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Study finds smarter students play online games

Video games pass high school test, but social media is a drag

Students who spend time playing online video games are more likely to gain higher grades in core subjects, according to a new report.

The study — Internet Usage and Educational Outcomes Among 15-Year-Old Australian Students — tracked exam results and the personal habits of 12,000 high school attendees. All had taken an internationally recognized paper called Program for International Student Assessment (PISA) which tests for proficiency in mathematics, science and literacy.

The students also filled out forms highlighting their socio-economic backgrounds as well as their personal lifestyle choices. Use of "online games," both single and multiplayer, was one area of the questionnaire, though individual games were not named.

The results showed that students who play online games almost every day score 15 points above the average in math and reading and 17 points above the average in science.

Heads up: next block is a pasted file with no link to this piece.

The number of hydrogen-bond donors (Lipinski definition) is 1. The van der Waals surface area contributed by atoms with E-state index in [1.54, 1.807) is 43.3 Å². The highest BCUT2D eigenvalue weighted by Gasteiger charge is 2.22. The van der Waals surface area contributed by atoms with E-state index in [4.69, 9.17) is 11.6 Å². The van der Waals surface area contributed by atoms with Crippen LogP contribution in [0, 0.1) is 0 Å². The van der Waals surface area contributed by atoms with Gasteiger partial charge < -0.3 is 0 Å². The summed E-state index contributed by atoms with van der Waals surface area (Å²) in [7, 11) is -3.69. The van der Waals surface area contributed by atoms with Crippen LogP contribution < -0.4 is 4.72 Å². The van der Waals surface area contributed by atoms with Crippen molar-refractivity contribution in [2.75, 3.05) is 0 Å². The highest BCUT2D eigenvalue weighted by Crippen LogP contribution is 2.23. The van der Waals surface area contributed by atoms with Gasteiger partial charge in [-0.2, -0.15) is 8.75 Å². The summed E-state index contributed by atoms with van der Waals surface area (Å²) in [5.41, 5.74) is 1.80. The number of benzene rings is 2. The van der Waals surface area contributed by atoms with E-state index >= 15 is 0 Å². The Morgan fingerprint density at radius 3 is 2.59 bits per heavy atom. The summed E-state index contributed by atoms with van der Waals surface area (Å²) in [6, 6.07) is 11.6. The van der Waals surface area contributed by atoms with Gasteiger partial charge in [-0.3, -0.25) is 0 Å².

Economist Alberto Posso, an associate professor at the Royal Melbourne Institute of Technology, created the study. He said that his findings did not prove that gaming makes people smarter, only that there is a correlation between bright students and online games.

Students who play online games score 15 points above the average in math.

His study also compared exam results with usage of social media sites like Facebook and Twitter. He found that students who spend a lot of time on social networks tend to underperform (four percentage points below the average) with the academic cost increasing according to time spent socializing online.

"Online games foster a range of skills that promote higher order thinking, which could potentially lead to improvements in math and literacy," stated Posso, though he added that "it could be argued that people who are good at math and reading also enjoy games that allow them to employ, or even sharpen these skills."

Publishing his findings in The International Journal of Communication, he commented, "It's possible that children who are already gifted in the areas of math, science, and reading are also more likely to play online games and children with lower academic abilities spend more time socializing. Gameplay appears to equip students to apply and sharpen knowledge learned in school by requiring them to solve a series of puzzles before moving to the next game level."

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